Discounting the fact that it has several sequences that are drawn-out or completely unnecessary (the Korea prologue, for instance), Man-Trap coasts along on its own sordid, pulpy appeal. O'Brien gets some decent performances out of Jeffrey Hunter and David Janssen - and a terrible, scenery-chewing one from Stella Stevens (part of that terribleness might be due to the underwritten nature of the Nina character, but still). The story is pretty solid and seems to have the earmarks of its source novelist, John D. MacDonald. MacDonald, best known for his color-titled Travis McGee mysteries, had a gift for taking archetypes like this property's predatory female and duplicitous ex-buddy and involving them in bracingly realistic, smartly written stories. His flair is sorely missed in the final script, however, which is overall rather blah. This is one of those films that is all dressed up like an A-picture, but its B-level soul becomes apparent as soon as the characters open their mouths.
Another notable thing about Man-Trap is its depiction of the Lena character and the obnoxious, leeching neighbors she hangs out with. This film's suburbia might look pleasant from the outside, but basically it's a hedonistic hellhole filled with gossips and interlopers, forever on the lookout for the next drunken party gimmick (like Lena's martini-filled squirt gun). The sheer repulsion of it all makes one wonder what Edmond O'Brien's neighbors thought of him after seeing this.
Despite Man-Trap's numerous faults, it still rates as a fun, often campy popcorn crime caper. The film certainly looks good. Although it's overlit and has an overt fondness for back projection and other studio trickery, the Panavision photography has a nice glossy sheen. There's also some excellent shots of 1961-era San Francisco, lots of nifty, chrome-encased cars, and several evocative, Mad Men-ish outfits from workhorse designer Edith Head. All this, and an exciting if unsubtle score by crime-jazz composer Leith Stevens, too.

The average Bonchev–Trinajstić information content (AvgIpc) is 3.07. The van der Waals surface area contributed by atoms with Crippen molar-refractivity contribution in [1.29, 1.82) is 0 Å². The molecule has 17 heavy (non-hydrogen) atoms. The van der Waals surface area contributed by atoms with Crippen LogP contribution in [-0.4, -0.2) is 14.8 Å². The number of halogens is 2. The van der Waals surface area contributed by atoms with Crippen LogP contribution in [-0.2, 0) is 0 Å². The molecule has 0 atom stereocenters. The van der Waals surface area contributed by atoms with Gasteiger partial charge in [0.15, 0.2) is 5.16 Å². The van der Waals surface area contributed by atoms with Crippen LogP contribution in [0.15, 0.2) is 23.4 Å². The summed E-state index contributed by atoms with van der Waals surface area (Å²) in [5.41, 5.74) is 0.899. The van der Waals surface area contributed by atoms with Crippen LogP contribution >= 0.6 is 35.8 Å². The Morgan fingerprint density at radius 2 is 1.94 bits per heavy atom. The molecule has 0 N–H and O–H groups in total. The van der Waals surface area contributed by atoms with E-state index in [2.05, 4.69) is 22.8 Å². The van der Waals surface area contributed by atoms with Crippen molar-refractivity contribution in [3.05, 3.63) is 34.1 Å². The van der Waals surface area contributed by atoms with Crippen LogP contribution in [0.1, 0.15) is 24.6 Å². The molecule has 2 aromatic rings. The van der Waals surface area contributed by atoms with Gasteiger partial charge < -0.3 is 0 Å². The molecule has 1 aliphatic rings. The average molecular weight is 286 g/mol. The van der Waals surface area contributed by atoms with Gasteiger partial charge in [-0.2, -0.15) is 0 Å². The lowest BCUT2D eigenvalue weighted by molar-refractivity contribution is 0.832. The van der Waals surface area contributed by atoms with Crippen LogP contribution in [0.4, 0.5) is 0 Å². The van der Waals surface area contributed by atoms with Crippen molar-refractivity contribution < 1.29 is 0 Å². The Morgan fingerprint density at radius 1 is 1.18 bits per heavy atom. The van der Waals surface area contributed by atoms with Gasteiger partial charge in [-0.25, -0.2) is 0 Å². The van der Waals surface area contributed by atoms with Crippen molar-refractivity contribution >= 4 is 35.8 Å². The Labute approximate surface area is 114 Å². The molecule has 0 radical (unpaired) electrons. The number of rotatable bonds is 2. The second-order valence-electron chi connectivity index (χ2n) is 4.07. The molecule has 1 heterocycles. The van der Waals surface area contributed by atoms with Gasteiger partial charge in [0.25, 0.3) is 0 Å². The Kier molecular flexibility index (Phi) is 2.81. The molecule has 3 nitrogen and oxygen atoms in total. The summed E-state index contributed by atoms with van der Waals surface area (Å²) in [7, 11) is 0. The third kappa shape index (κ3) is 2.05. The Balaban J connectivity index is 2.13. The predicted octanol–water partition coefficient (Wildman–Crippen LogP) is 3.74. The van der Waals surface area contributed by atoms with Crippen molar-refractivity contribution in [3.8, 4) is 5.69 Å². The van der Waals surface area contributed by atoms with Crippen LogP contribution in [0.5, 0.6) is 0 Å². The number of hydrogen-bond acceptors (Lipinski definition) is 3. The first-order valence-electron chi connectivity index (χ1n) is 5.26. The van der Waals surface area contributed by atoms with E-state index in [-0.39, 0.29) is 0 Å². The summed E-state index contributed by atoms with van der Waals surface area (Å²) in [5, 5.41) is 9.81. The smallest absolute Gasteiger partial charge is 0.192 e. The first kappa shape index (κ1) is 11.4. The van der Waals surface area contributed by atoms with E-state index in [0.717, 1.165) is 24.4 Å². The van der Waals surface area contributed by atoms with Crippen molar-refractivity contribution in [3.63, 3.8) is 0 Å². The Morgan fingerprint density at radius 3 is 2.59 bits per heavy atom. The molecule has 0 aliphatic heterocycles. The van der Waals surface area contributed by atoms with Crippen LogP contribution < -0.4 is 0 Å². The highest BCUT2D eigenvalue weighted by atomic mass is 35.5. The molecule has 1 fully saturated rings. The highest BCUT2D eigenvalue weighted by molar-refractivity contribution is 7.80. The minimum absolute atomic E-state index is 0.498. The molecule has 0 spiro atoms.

Olive Films' DVD edition of Man-Trap presents the film in nice 2.35:1 letterboxed anamorphic widescreen, which preserves the Panavision photography well. Although the cinematography is not very memorable, they appeared to have sourced the disc from a good-quality print which has only isolated instances of dust/specks.
The disc only sports the film's original mono soundtrack, which sounds perfectly fine. I would have preferred hearing Stevens' score in a nicer way (was it ever released as an LP?), but the music and dialogue are pleasant enough. No subtitles on this no-frills disc.
Actor Edmond O'Brien didn't exactly make a splash when he was sidelined into directing the overwrought, weirdly structured, not entirely successful late-period film noir Man-Trap. The film is fun, however, and worth a look for those with a yen for generically handsome leading actors, finger-snappin' crime jazz, or postcard views of 1961 San Francisco filmed in glorious Panavision. Recommended.
Matt Hinrichs is a designer, artist and sometime writer who lives in sunny (and usually too hot) Phoenix, Arizona. Among his loves are oranges, going barefoot and blonde 1930s movie comedienne Joyce Compton. Since 2000, he has been scribbling away at Pop Culture weblog Scrubbles.net. One can also follow him on Twitter @4colorcowboy.